to bring about another reform? I’ll leave that up to other people to decide, but I know what I believe.
    There’s so much more to say, but it’s all starting to get clouded by what I’ve already written down, so I’ll leave it here for now. I eagerly await reading the rest of your opinions.

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    • The problem with ascribing causality for the Big Bang to a god-like entity/intelligence is that you then have to account for the cause of that intelligence. If you don’t then you’re still saying some sort of intelligence can arise from nothing, then you’re back to the same dilemma of cause/effect. You can cut out that middleman by eliminating the god-like entity.
      Hindu cosmology posits a cyclical universe that doesn’t fall into the trap of cause/effect and, on the whole, more closely matches our observations of actual phenomena in the universe. We’re not sure of the mechanisms of this, but if you follow contemporary cosmological debate, this is essentially what’s being discussed.
      Another issue with this—and it’s what FMA brought up with his statement that things seem too “perfect”—is that what we observe is in no way perfect, it’s simply the universe seems to undergo its own sort of evolution. Less adaptive phenomena cease to exist or do not come into existence in the first place because of the physical/mathematical laws of this particular universe. There is every reasonable possibility that other universes exist with different physical/mathematical laws. Unfortunately, our own evolution merely allowed us sensation in this universe (i.e.; we can’t sense in higher dimensions or see x-rays or hear certain frequencies). Humans evolved in a way that made life on the African savannah easier and that’s pretty much it.

      Another point I’d like to make is in response to FMA’s final statement: What does religion address that science cannot and vice versa? If you’re positing something supernatural you have to account for how supernatural phenomena interacts with natural phenomena (that is, you can’t really have supernatural anything because it fundamentally wouldn’t be able to interact with our universe and then wouldn’t be worth thinking about or paying attention to). I’m a pretty extreme Naturalist, which means I see the universe as bits of information interacting with one another in increasingly complex ways and those interactions account for all phenomena.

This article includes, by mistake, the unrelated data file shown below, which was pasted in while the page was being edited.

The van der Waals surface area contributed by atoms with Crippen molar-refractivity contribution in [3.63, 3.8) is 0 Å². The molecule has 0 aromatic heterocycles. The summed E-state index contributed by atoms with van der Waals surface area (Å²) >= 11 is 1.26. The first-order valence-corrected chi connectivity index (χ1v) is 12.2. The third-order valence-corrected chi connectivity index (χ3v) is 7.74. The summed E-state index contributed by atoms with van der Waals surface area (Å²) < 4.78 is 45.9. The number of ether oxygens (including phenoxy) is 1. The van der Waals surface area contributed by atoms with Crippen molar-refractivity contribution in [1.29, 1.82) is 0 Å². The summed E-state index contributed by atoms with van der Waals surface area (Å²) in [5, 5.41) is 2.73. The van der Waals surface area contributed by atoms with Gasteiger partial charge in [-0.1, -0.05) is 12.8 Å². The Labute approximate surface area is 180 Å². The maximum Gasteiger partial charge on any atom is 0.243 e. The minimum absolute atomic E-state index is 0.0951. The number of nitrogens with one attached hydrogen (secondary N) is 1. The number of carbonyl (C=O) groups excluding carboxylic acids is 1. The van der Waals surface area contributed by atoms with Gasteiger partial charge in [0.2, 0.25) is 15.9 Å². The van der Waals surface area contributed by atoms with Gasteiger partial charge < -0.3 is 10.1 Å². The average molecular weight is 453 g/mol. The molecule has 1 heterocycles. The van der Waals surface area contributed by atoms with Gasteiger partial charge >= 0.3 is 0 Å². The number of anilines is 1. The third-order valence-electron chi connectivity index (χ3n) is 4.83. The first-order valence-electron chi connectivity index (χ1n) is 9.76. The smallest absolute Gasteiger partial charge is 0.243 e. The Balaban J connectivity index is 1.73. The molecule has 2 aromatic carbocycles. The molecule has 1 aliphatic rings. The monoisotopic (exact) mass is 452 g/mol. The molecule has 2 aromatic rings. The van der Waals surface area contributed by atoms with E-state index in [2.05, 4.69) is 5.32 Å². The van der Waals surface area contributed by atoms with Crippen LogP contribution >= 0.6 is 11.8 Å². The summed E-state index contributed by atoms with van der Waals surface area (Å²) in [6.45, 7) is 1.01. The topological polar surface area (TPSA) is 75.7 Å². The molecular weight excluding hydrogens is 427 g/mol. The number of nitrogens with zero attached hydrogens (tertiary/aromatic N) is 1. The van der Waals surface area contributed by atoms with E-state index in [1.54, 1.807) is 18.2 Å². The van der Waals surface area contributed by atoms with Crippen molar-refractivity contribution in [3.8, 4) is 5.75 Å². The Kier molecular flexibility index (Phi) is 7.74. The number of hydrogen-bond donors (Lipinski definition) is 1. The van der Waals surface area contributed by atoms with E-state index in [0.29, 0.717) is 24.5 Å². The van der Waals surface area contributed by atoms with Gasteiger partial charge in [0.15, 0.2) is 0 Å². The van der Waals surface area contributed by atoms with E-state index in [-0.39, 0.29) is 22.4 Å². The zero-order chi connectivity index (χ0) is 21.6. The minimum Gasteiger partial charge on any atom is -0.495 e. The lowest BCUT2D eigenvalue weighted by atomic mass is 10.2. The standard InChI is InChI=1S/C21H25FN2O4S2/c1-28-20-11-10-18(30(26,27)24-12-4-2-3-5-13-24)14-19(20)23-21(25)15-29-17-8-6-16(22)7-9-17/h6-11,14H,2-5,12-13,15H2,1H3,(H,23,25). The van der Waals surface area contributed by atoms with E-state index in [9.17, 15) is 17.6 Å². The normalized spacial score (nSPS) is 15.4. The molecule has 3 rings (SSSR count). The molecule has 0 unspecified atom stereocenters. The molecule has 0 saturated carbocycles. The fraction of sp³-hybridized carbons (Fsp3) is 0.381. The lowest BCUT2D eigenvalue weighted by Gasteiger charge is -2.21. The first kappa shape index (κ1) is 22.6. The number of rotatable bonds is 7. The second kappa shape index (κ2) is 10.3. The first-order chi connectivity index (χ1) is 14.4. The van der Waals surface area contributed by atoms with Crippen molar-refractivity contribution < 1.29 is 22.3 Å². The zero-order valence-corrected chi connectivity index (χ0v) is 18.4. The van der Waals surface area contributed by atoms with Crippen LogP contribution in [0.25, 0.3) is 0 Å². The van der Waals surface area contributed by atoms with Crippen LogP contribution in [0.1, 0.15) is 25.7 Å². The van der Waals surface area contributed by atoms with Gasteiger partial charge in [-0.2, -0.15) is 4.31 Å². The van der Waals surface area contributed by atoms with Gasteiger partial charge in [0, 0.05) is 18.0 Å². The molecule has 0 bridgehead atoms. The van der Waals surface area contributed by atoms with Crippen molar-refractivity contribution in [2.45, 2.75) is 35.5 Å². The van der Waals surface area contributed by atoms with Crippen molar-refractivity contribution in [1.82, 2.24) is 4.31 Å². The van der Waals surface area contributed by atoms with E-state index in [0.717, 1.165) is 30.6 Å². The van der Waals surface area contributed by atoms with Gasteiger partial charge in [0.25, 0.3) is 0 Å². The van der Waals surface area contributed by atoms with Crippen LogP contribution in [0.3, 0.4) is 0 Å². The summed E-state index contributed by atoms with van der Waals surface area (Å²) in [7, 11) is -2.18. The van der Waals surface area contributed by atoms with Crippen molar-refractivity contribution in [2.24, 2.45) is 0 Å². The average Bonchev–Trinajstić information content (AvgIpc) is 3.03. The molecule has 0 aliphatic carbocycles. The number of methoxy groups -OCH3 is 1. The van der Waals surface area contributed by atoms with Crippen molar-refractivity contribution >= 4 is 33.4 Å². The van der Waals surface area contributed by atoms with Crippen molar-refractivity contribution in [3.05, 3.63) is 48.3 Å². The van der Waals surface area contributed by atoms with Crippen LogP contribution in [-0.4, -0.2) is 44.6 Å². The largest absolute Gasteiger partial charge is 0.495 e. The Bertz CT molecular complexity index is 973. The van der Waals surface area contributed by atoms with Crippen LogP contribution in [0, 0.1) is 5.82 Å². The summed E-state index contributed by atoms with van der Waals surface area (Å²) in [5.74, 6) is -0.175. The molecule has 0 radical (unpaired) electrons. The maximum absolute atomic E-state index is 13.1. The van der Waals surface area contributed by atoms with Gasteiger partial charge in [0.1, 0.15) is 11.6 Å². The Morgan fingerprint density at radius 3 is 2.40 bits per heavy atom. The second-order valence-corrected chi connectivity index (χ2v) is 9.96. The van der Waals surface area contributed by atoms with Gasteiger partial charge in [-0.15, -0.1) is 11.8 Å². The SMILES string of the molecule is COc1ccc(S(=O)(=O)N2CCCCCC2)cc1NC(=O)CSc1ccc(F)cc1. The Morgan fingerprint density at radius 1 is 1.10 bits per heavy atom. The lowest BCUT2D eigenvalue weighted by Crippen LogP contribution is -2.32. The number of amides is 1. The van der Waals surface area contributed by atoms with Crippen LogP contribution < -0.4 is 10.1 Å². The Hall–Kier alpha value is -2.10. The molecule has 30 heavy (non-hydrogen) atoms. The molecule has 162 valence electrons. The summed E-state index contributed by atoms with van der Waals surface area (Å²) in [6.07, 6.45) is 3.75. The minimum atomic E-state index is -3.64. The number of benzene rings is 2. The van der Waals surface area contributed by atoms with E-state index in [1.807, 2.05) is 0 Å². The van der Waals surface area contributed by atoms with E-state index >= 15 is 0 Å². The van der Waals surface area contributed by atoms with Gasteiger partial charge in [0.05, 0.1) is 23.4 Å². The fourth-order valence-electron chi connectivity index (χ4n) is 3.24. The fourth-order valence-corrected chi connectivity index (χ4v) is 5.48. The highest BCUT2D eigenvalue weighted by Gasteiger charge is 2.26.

A last point—and Mauen, you’re basically a Deist, so this doesn’t really apply to you because your “God” doesn’t interact with us, it just set the Universe in motion—if the God of Abraham does, in fact, exist, one has to account for that old Epicurean paradox (the problem of evil): how can God be simultaneously omnipotent, omniscient and omnibenevolent?

      Having said all this, I’m not into preventing people from being Christian (or any other religion) as long as they don’t attempt to impose their personal religious rules on the greater society. Also, if you believe in evolution and global warming and don’t legislate against female bodies, I’m cool with you exploring the boundaries and paradoxes of your own belief systems.

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  7. @Full Metal Attorney, Alex C and Miskatonic – I just wanted to say thank you guys, I really enjoyed reading the discussion that took place here! Being that I haven’t studied or thought much about church history, theology, etc in a looong time, I decided it was better just to sit back and see where you guys took this thing. Thanks for an interesting and informative read, this is the type of thing that makes doing this blog worthwhile.

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  8. I’m not sure I would say I believe the universe is inherently meaningful. I would have to think on that. I am at heart a skeptic, and I don’t believe you can come to any kind of conclusion about the existence of God based purely on examination of the physical aspects of the universe, although there are things about it that seem too perfect to be merely accidents. Scientific thought tells us apparent coincidences should be met with skepticism. The difference is you take the thought process that leads you to, “Well, that’s just the way it is because it is that way. If it were different, we wouldn’t be here to ask the question.” I just find all the coincidences that led us to exist to be a bit too much. From different perspectives they both look like convenient hypotheses, I suppose. But as I said, examination of the physical universe is not the most fruitful way to think about it, because religion as I understand it has very little to say about the things science addresses, and vise versa.

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  9. Well, I appreciate this conversation because at least now I have a better recognition of how far apart these metaphysics/ontologies really are. You believe in an inherently meaningful universe whereas all evidence leads me to believe in an inherently meaningless universe (upon which we project meaning) and I don’t really see how those can be reconciled with one another.